TUESDAY, Sept. 13, 2016 (HealthDay News) — There are considerable discrepancies in primary prevention guidelines for adult cardiovascular risk assessment, according to a review published online Sept. 13 in the Annals of Internal Medicine.
Mohammed Y. Khanji, M.B., B.Ch., from the Queen Mary University of London, and colleagues conducted a systematic review of current primary prevention guidelines on adult cardiovascular risk assessment, highlighting the similarities and differences. Titles and abstracts were reviewed to identify guidelines from Western countries with recommendations for cardiovascular risk assessment. Twenty-one guidelines were identified and reviewed for rigor of guideline development.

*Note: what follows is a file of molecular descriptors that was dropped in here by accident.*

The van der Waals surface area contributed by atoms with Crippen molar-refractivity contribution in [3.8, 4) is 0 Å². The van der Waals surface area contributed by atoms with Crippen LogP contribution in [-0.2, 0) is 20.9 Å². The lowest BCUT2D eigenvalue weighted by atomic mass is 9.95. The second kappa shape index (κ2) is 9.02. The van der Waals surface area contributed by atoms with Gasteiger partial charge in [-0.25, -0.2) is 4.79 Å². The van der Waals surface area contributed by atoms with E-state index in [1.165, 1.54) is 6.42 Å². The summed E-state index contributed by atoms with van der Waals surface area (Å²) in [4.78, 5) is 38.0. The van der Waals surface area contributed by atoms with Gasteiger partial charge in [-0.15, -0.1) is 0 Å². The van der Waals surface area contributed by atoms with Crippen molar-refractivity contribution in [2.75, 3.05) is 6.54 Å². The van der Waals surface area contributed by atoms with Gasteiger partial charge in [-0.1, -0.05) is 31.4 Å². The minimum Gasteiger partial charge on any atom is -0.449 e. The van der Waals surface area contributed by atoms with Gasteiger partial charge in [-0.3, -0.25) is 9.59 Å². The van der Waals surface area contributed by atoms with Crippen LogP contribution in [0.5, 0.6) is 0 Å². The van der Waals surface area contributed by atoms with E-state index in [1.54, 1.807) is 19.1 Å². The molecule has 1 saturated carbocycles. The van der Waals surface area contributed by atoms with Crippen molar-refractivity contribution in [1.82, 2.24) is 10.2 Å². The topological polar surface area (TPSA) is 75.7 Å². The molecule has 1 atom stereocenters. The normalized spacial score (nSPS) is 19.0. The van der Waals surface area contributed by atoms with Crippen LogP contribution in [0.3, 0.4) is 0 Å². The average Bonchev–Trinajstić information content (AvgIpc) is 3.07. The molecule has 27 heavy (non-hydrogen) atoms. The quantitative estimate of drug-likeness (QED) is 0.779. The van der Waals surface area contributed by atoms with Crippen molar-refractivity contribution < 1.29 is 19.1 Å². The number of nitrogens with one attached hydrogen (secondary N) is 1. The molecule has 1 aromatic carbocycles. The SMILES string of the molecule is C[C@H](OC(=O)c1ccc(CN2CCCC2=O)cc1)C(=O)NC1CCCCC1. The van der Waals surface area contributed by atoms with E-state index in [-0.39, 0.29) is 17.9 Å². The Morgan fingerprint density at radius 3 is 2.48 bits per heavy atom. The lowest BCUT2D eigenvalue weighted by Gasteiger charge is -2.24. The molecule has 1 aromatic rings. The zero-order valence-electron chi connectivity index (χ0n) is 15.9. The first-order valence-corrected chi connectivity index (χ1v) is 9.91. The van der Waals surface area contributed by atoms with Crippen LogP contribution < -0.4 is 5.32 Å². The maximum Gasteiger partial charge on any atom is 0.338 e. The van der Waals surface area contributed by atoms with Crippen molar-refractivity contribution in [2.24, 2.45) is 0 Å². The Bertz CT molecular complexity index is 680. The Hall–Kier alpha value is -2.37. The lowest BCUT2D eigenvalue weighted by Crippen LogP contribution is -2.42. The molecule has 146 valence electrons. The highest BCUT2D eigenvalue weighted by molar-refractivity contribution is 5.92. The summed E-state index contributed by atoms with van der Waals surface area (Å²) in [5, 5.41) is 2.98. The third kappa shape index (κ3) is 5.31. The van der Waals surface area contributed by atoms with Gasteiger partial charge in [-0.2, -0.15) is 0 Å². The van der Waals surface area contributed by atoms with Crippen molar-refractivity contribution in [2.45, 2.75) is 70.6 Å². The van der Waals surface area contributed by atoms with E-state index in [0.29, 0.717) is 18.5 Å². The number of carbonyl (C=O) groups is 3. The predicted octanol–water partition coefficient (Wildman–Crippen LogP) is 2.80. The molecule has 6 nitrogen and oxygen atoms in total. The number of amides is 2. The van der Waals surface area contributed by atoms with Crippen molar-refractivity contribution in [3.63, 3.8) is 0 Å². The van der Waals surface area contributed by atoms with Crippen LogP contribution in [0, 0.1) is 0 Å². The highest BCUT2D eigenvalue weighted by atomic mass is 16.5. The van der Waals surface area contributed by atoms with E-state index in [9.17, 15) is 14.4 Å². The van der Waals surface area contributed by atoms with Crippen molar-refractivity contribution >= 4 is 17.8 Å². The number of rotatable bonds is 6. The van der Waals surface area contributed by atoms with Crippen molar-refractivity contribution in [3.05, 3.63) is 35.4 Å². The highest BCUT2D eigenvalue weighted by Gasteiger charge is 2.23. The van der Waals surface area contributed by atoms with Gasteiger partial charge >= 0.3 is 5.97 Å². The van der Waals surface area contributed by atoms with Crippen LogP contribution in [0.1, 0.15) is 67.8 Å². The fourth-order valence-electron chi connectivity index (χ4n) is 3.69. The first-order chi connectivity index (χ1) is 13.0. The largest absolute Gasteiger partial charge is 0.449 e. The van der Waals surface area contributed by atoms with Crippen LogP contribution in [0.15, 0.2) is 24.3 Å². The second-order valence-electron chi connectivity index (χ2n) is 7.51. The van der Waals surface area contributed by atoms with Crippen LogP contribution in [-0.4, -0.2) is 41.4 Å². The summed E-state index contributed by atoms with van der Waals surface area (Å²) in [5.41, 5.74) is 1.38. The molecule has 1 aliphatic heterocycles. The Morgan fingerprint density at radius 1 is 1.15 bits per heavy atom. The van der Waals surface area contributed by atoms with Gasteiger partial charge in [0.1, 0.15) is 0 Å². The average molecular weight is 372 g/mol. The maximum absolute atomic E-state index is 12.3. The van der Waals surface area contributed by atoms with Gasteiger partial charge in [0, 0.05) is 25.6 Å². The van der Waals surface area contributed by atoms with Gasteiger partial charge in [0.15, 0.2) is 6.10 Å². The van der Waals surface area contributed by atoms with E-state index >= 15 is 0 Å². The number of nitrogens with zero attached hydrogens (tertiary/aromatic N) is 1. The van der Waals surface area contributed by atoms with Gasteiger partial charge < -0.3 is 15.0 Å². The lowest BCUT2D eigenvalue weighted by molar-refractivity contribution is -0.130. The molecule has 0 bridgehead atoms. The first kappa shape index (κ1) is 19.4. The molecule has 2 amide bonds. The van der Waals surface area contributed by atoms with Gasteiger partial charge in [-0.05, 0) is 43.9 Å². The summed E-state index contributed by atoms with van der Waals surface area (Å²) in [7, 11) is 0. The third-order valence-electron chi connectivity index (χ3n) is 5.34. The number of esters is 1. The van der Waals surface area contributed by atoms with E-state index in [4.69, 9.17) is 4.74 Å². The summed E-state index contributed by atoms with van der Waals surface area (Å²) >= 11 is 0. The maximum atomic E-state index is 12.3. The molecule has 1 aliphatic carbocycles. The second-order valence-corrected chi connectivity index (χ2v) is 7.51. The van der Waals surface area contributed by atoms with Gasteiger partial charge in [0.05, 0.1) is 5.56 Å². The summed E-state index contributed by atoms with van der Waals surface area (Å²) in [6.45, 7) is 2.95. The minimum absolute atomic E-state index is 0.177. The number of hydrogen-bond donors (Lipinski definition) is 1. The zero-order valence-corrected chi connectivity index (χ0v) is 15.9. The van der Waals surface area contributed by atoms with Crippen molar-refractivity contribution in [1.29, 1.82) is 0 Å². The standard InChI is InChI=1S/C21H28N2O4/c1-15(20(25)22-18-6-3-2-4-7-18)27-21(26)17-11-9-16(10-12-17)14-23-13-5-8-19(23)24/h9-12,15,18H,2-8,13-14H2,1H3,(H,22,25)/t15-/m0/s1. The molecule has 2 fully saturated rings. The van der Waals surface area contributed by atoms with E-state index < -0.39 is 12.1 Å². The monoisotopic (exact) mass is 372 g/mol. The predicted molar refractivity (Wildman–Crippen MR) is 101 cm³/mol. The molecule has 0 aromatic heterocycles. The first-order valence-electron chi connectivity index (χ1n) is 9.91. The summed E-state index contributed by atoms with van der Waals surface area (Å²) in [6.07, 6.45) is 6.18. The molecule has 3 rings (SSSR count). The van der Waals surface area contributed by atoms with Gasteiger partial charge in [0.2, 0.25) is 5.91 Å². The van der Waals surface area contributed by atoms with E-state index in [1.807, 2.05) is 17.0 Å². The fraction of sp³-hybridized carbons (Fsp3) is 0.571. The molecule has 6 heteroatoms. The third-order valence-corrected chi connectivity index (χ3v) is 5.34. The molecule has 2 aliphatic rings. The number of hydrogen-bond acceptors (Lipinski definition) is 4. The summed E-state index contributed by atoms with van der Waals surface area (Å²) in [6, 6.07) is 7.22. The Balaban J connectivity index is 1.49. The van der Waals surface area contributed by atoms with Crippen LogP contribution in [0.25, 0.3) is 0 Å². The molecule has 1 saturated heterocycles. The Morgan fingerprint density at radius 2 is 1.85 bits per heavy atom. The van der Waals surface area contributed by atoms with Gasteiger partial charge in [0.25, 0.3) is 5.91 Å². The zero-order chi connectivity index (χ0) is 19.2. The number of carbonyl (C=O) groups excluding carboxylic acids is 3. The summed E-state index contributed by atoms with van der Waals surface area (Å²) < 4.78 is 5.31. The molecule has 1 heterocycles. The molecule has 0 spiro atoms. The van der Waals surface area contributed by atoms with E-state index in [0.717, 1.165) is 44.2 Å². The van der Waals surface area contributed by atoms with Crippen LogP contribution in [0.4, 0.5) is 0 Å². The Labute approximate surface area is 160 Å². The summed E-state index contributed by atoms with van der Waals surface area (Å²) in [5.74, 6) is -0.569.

The researchers found that 17 of the guidelines showed considerable rigor of development. These recommendations addressed assessment of total cardiovascular risk, dysglycemia, dyslipidemia, and hypertension (five, seven, two, and three guidelines, respectively). With the exception of one recommendation, all advocated for screening and most included prediction models integrating several risk factors for deciding on further screening or to guide management. There was no consensus on screening strategy, recommended target population, screening tests, or treatment threshold.
“Considerable discrepancies in cardiovascular screening guidelines still exist, with no consensus on optimum screening strategies or treatment threshold,” the authors write.
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